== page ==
Terry was one of the first, seriously, to take eating clean food seriously. Her first book, Clean Food, came out way back in 2007 before the word “clean” related to food in any way other than sanitary!
But eating clean food was never intended to be trendy; it was just meant to spread good health! And it’s done exactly that, so yeah, Terry rocks.
Sometimes, though, “clean eating” can be misinterpreted or misconstrued like in a game of telephone….
For Terry, “clean eating” is never about judgement (of food or of yourself) it’s not about rigidity, it’s not about deprivation…
clean eating is simply about: BRINGING IN THE FOODS WE ALL NEED MORE OF, no matter what else is on your plate.
in Terry-terms: “clean eating” = nourishing ourselves with minimally processed (aka packaged) foods, getting the most out of our foods, and knowing how to make the choices that serve ourselves the best. <<
(Or said in Party in My Plants language: JUST EAT MORE PLANTS, YO! – a lot more about this in episode 1: What’s a Plant-Based Diet?)
“We try diets like we try hairstyles and the possibilities are infinite. But are we served by adhering to one defined and perhaps limited approach to dieting? Lasting changes and health improvements are not found in fad diets.”
But Terry explains: there’s a difference between being rigid with your healthy diet and having a tight grip on it. Having a tight grip on a healthy fad diet at first CAN help us stay the course long enough to figure out what aspects of THAT diet’s approach are beneficial for our bodies and what isn’t.
Because like our hairstyles can look great for a while and then cause us to later look back on them like holy macaroni what in pete’s sake was I thinking?!?!…we have to always be flexible for change.
Oh and here’s something cool: Terry’s a big fan of us allowing ourselves to be human.
If you ARE eating packaged foods, you want to be able to understand how that food was made for the package: because if you can translate it in your mind, you can translate it in your system.
Because the goal, really, is to eat food closer to the “source” (ie. its most natural state). And if that means you wilt some kale in your Campbell’s soup or you drizzle hot sauce on your kale, all the power to ya, because you just moved that soup closer to the source!
Eating clean’s never been about “these are the foods you have to eat” but rather “let’s bring nutrition in and mix it with everything else.”
“If you’re saying to yourself that you’ve gotta get back on track because you’ve fallen off…once is fine but if it happens over and over, I think it’s the track that’s broken, not you.”
In the beginning of a health food journey, here are clean foods to start eating more of:
- not animal source of protein
- dark leafy greens
- more variety of veggies!
- nuts and seeds
- whole grains
- healthy sources of fat (avocado and coconut, baby)
Hey, here’s a thing: ALL THINGS CAN BE “CLEAN.” Even pizza!!! IF you make your pizza with minimally processed ingredients 😉 THAT’S the name of the game.
As I always say, it’s about our MOST of the time. Our bodies are wired to be able to handle a little sad-day Ben & Jerry’s as long as our MOST of the time is clean food/plants!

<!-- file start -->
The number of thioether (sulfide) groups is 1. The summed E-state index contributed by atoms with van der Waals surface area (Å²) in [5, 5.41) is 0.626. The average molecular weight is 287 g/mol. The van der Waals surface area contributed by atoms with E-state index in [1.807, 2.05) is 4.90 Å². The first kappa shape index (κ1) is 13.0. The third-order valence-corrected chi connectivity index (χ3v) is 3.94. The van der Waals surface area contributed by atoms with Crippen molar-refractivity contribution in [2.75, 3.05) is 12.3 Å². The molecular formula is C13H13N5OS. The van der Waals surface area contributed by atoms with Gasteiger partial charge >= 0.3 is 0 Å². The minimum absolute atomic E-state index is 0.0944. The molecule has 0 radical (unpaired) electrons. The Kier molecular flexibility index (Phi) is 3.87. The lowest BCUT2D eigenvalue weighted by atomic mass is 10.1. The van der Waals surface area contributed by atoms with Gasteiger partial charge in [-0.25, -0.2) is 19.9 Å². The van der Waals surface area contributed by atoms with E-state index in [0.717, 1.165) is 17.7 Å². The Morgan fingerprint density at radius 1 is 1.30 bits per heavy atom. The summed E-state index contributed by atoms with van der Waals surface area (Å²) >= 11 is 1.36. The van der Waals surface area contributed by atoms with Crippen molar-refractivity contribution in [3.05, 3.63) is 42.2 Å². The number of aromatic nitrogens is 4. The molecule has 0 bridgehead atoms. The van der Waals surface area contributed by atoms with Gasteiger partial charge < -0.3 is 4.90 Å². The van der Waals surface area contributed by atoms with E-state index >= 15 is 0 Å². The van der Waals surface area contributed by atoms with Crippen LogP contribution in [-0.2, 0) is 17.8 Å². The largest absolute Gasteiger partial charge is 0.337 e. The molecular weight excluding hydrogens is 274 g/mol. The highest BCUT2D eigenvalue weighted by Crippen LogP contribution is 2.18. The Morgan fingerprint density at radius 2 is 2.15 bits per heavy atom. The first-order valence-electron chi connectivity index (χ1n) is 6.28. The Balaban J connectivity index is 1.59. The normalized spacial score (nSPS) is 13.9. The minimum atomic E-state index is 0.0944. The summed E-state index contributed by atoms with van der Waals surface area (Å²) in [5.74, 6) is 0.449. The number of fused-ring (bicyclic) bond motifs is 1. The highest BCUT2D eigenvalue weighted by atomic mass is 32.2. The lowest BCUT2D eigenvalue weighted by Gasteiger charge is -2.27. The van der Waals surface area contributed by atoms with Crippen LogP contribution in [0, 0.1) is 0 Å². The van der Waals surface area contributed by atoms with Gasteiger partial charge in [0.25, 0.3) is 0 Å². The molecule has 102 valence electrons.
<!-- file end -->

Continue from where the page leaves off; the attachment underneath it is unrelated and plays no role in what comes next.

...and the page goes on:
And as Terry said, “our most of the time informs the rest of the time.” What we eat the most of the time sets our tastebuds and brings us into balance so after a while when we do splurge on the sad-day Ben & Jerry’s, we actually don’t love it because we’ve lost the taste for it and our bodies prefer feeling balanced!
“Every time you take something to eat, you’re making a choice. And the more consciousness you can bring to those choices, the better choices you’ll make and the better you’ll feel in the long run.”
According to Terry, if you were to peek into her fridge at any given moment, you’d find something fermented. Not like a spoiled jar of applesauce, but something like kimchi, sauerkraut, pickled plants or kombucha …. Terry’s obsessed with fermented because our bodies don’t make all those good probiotics on their own. We have to bring them in via food!
But why EAT probiotics instead of TAKE probiotic supplements?
A.) Because when you EAT probiotics, you get a gazillion DIFFERENT strains of good-for-you bacteria vs. when you TAKE a supplement, you just get like a gazillion of one strain like acidophilus. The more variety of strains, the better.
B.) It’s cheaper!! Terry can make sauerkraut herself for like 35 CENTS or we can all go buy a bottle of probiotics for like 35 DOLLARS!
Skeptical about making your own like I am? In her book Eat Clean, Live Well there are not one, but THREE different approaches to fermenting stuff!
I love Terry’s definition of fermentation: rotting food to make it healthier and more delicious.
She says that two specifically are insanely easy. One is to make sauerkraut where you actually just massage salt into cut up cabbage, put it in a jar until all the liquids that release push up over the cabbage and then you let it sit on the counter.
You could use the same method to make your own pickled stuff! Just use carrots, or jalapeños or watermelon radishes, or onions – stick them in a jar with some peppercorns, herbs, whatever and cover the whole thing with salted water. Just 1 tbsp or salt and 1.5 cups of water. And just cover them and let them sit for a week on your counter. Then just seal them up, put it in your fridge and start eating them.